Church, wider culture continue to address sexual harassment, abuse in #MeToo age

By Lynette Wilson
Posted Jan 24, 2019

From left, Central New York Bishop DeDe Duncan-Probe, Central Pennsylvania Bishop Audrey Scanlan, Presiding Bishop Michael Curry, Olympia Bishop Greg Rickel and House of Bishops Vice President and El Camino Real Bishop Mary Gray-Reeves pray July 4 during the House of Bishops’ “Liturgy of Listening” session at General Convention in Austin, Texas. Photo: Mary Frances Schjonberg/Episcopal News Service

[Episcopal News Service] Sexual misconduct and harassment include more than stranger or acquaintance rape and physical abuse. In some instances, inappropriate touching, an unwanted kiss on the cheek, an awkward embrace or a hand placed too low on a woman’s back are more obvious forms of sexual harassment.

Other forms are less obvious, more insidious: commenting on a woman’s appearance; inviting a woman into one’s office on the pretext of a meeting, when really, the intention is of a sexual nature; referring to women and girls as “baby,” “honey” or “sweetheart”; talking over women and deferring to men in meetings; the enduring gender pay gap.

Or, common forms women clergy confront in The Episcopal Church, such as being told, “You’re too young to be a priest,” or “You’re too pretty to be a priest.”

In the wake of the Harvey Weinstein sexual harassment scandal that rocked Hollywood and led to the downfall of powerful men across industries and professions, The Episcopal Church began in January 2018 its own examination of ingrained behaviors, practices and policies affecting women.

One year and one General Convention later, Resolution D034, establishing a three-year suspension on the statute of limitations for sexual misconduct committed by clergy against an adult, became effective Jan. 1.

“A three-year suspension, that’s huge,” said House of Deputies President the Rev. Gay Clark Jennings, in an interview with Episcopal News Service. “We are suspending the statute of limitations because we want to hear your voice.”

Resolution D034 was one of 24 resolutions addressing sexual harassment, abuse, sexism, inequality and discrimination submitted by the Special Committee on Sexual Harassment and Exploitation; a 49-member, female-only committee appointed by Jennings.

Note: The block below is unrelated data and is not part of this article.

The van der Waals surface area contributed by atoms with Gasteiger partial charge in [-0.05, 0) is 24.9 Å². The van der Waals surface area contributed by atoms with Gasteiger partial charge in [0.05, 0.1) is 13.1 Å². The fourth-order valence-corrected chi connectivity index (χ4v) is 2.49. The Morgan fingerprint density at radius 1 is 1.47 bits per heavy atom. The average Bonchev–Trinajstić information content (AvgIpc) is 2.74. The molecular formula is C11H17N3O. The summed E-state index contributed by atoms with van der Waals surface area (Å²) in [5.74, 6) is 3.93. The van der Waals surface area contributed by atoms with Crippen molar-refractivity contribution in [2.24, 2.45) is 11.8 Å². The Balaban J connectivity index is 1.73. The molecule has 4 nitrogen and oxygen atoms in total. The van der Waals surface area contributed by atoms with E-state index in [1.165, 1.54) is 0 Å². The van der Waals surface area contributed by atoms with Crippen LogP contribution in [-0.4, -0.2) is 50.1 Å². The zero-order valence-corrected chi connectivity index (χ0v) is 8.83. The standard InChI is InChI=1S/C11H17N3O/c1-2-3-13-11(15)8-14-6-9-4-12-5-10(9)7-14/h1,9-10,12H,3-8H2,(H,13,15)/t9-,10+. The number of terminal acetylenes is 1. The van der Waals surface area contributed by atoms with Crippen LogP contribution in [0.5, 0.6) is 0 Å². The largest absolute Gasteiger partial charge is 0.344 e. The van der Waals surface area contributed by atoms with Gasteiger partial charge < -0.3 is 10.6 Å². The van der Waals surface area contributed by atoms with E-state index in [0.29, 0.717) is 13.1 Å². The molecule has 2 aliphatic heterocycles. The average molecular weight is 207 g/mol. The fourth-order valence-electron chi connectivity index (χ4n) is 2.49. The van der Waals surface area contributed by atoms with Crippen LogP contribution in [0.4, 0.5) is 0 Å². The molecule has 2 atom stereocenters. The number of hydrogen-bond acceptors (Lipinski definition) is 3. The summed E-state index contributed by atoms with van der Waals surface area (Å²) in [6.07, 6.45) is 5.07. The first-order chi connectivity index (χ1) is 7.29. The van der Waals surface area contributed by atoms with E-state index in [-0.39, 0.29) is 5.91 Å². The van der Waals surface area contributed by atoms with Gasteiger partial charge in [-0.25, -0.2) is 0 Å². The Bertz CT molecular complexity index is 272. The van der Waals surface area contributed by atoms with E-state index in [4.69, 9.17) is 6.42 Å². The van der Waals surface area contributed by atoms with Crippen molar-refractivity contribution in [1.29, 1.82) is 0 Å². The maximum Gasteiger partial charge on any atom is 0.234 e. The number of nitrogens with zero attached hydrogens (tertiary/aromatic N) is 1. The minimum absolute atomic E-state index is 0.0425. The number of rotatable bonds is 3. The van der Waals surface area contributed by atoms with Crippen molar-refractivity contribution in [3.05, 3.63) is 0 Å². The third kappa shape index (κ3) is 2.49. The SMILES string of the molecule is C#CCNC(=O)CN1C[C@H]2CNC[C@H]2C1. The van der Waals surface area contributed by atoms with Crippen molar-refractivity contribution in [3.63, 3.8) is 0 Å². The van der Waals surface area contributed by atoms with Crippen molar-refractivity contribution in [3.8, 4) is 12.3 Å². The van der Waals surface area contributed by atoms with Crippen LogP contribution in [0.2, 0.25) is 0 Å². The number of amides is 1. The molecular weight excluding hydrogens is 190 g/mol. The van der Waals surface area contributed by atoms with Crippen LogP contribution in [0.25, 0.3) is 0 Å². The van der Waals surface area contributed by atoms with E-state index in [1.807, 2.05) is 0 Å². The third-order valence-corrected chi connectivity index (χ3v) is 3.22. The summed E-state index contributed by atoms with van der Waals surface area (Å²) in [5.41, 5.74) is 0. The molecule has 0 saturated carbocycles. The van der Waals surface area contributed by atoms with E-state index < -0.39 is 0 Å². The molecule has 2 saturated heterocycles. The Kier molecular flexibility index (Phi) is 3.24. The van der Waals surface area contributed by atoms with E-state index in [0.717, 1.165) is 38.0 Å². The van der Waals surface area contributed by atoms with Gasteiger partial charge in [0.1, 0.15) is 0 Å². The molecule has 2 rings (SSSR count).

As a result of the special committee’s legislative work, Jennings said, three task forces emerged from convention: on Women, Truth and Reconciliation; to Develop Model Sexual Harassment Policies & Safe Church Training; and to Study Sexism in The Episcopal Church & Develop Anti-Sexism Training.

“I don’t think this would have happened, frankly, if that special committee had not brought pressure to bear,” said Jennings. “If you look at the report … all of the resolutions that were put in, they were wildly successful.

“These issues have only become more urgent since convention.”

General Convention’s actions came after a series of steps taken by The Episcopal Church’s leaders.

In January 2018, Presiding Bishop Michael Curry and Jennings issued a call to the church to examine its historical failures to protect victims of sexual harassment, exploitation and abuse. The letter, which came four months after the Harvey Weinstein scandal broke, marked the beginning of the church’s wrangling with its own harassment issues. (The Chicago Tribune offers a timeline of the #MeToo movements.)

In February, Jennings appointed the special committee. Then in May, Episcopal Church bishops invited reflections from those hurt by the church. Twelve of the 40 stories the bishops received formed the basis for a “Liturgy of Listening” on July 4 during the 79th General Convention.

During convention, the House of Bishops took another step and adopted a covenant in response to abuse and exploitation.

In late September, 328 Episcopal clergy women signed on to a letter published in the New York Times that raised concerns about Episcopal priest and former U.S. Sen. John Danforth’s defense of then-U.S. Supreme Court nominee Brett Kavanaugh. Sexual assault allegations by Christine Blasey Ford, a psychologist and professor, and two other women against Kavanaugh brought the justice’s confirmation into question and triggered traumatic memories for many women.

Ford accused Kavanaugh of sexually assaulting her when they were both teenagers. Ford’s credibility was attacked. The hearings also laid bare male attitudes toward women and sexual assault accusations.

The U.S. Senate confirmed Kavanaugh’s appointment to the Supreme Court on Oct. 6, in a 50-48 vote. Two days later, the Christian Century published a piece by Jennings that addressed the church’s response to sexual assault survivors.